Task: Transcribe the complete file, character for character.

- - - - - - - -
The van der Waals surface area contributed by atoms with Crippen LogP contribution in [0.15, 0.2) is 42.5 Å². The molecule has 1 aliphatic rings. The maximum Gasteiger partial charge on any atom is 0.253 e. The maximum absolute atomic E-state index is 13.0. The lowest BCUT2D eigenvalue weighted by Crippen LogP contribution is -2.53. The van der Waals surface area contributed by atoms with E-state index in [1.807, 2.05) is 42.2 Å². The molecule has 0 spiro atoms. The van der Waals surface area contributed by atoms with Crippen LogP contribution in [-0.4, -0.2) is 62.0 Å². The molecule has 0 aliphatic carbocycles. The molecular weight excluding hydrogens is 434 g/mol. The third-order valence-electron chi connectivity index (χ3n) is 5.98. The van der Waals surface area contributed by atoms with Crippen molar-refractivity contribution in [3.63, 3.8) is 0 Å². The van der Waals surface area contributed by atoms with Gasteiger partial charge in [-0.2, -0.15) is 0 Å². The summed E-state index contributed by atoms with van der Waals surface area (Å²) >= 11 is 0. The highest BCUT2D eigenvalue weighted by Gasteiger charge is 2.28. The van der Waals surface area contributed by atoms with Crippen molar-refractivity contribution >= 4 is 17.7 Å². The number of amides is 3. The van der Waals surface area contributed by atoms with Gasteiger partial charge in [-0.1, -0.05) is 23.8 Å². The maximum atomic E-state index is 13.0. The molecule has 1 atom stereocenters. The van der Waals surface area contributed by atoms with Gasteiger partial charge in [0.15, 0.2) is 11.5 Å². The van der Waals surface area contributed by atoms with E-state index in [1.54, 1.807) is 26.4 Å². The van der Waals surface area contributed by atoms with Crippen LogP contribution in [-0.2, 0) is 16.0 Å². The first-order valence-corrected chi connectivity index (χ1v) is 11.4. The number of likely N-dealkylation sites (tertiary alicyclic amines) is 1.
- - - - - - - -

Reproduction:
The van der Waals surface area contributed by atoms with Crippen LogP contribution in [0.15, 0.2) is 42.5 Å². The molecule has 1 aliphatic rings. The maximum Gasteiger partial charge on any atom is 0.253 e. The maximum absolute atomic E-state index is 13.0. The lowest BCUT2D eigenvalue weighted by Crippen LogP contribution is -2.53. The van der Waals surface area contributed by atoms with E-state index in [1.807, 2.05) is 42.2 Å². The molecule has 0 spiro atoms. The van der Waals surface area contributed by atoms with Crippen LogP contribution in [-0.4, -0.2) is 62.0 Å². The molecule has 0 aliphatic carbocycles. The molecular weight excluding hydrogens is 434 g/mol. The third-order valence-electron chi connectivity index (χ3n) is 5.98. The van der Waals surface area contributed by atoms with Crippen molar-refractivity contribution in [3.63, 3.8) is 0 Å². The van der Waals surface area contributed by atoms with Gasteiger partial charge in [-0.2, -0.15) is 0 Å². The summed E-state index contributed by atoms with van der Waals surface area (Å²) >= 11 is 0. The highest BCUT2D eigenvalue weighted by Gasteiger charge is 2.28. The van der Waals surface area contributed by atoms with Crippen molar-refractivity contribution >= 4 is 17.7 Å². The number of amides is 3. The van der Waals surface area contributed by atoms with Gasteiger partial charge in [-0.1, -0.05) is 23.8 Å². The maximum atomic E-state index is 13.0. The molecule has 1 atom stereocenters. The van der Waals surface area contributed by atoms with Gasteiger partial charge in [0.15, 0.2) is 11.5 Å². The van der Waals surface area contributed by atoms with E-state index in [1.54, 1.807) is 26.4 Å². The van der Waals surface area contributed by atoms with Crippen LogP contribution in [-0.2, 0) is 16.0 Å². The first-order valence-corrected chi connectivity index (χ1v) is 11.4. The number of likely N-dealkylation sites (tertiary alicyclic amines) is 1.